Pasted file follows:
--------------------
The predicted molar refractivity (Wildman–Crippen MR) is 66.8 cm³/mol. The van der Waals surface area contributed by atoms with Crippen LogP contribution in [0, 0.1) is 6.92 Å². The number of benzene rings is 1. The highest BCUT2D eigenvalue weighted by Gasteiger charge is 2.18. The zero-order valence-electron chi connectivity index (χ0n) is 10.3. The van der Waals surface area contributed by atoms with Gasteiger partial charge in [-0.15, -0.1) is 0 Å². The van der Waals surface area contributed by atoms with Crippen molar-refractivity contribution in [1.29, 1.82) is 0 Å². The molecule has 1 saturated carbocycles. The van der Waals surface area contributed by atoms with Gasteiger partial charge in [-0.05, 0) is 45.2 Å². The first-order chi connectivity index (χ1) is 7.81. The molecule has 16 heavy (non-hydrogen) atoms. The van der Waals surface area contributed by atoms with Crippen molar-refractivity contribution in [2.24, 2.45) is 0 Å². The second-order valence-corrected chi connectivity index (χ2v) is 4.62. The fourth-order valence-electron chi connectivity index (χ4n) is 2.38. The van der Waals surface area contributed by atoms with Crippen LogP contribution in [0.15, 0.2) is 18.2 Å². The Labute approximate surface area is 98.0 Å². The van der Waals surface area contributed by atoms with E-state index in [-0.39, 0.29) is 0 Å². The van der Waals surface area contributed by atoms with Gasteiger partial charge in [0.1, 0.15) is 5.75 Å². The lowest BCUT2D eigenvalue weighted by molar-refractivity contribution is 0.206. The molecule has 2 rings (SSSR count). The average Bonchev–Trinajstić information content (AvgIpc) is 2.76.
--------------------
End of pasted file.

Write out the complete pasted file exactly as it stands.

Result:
The predicted molar refractivity (Wildman–Crippen MR) is 66.8 cm³/mol. The van der Waals surface area contributed by atoms with Crippen LogP contribution in [0, 0.1) is 6.92 Å². The number of benzene rings is 1. The highest BCUT2D eigenvalue weighted by Gasteiger charge is 2.18. The zero-order valence-electron chi connectivity index (χ0n) is 10.3. The van der Waals surface area contributed by atoms with Gasteiger partial charge in [-0.15, -0.1) is 0 Å². The van der Waals surface area contributed by atoms with Crippen molar-refractivity contribution in [1.29, 1.82) is 0 Å². The molecule has 1 saturated carbocycles. The van der Waals surface area contributed by atoms with Gasteiger partial charge in [-0.05, 0) is 45.2 Å². The first-order chi connectivity index (χ1) is 7.81. The molecule has 16 heavy (non-hydrogen) atoms. The van der Waals surface area contributed by atoms with Crippen molar-refractivity contribution in [2.24, 2.45) is 0 Å². The second-order valence-corrected chi connectivity index (χ2v) is 4.62. The fourth-order valence-electron chi connectivity index (χ4n) is 2.38. The van der Waals surface area contributed by atoms with Crippen LogP contribution in [0.15, 0.2) is 18.2 Å². The Labute approximate surface area is 98.0 Å². The van der Waals surface area contributed by atoms with E-state index in [-0.39, 0.29) is 0 Å². The van der Waals surface area contributed by atoms with Gasteiger partial charge in [0.1, 0.15) is 5.75 Å². The lowest BCUT2D eigenvalue weighted by molar-refractivity contribution is 0.206. The molecule has 2 rings (SSSR count). The average Bonchev–Trinajstić information content (AvgIpc) is 2.76.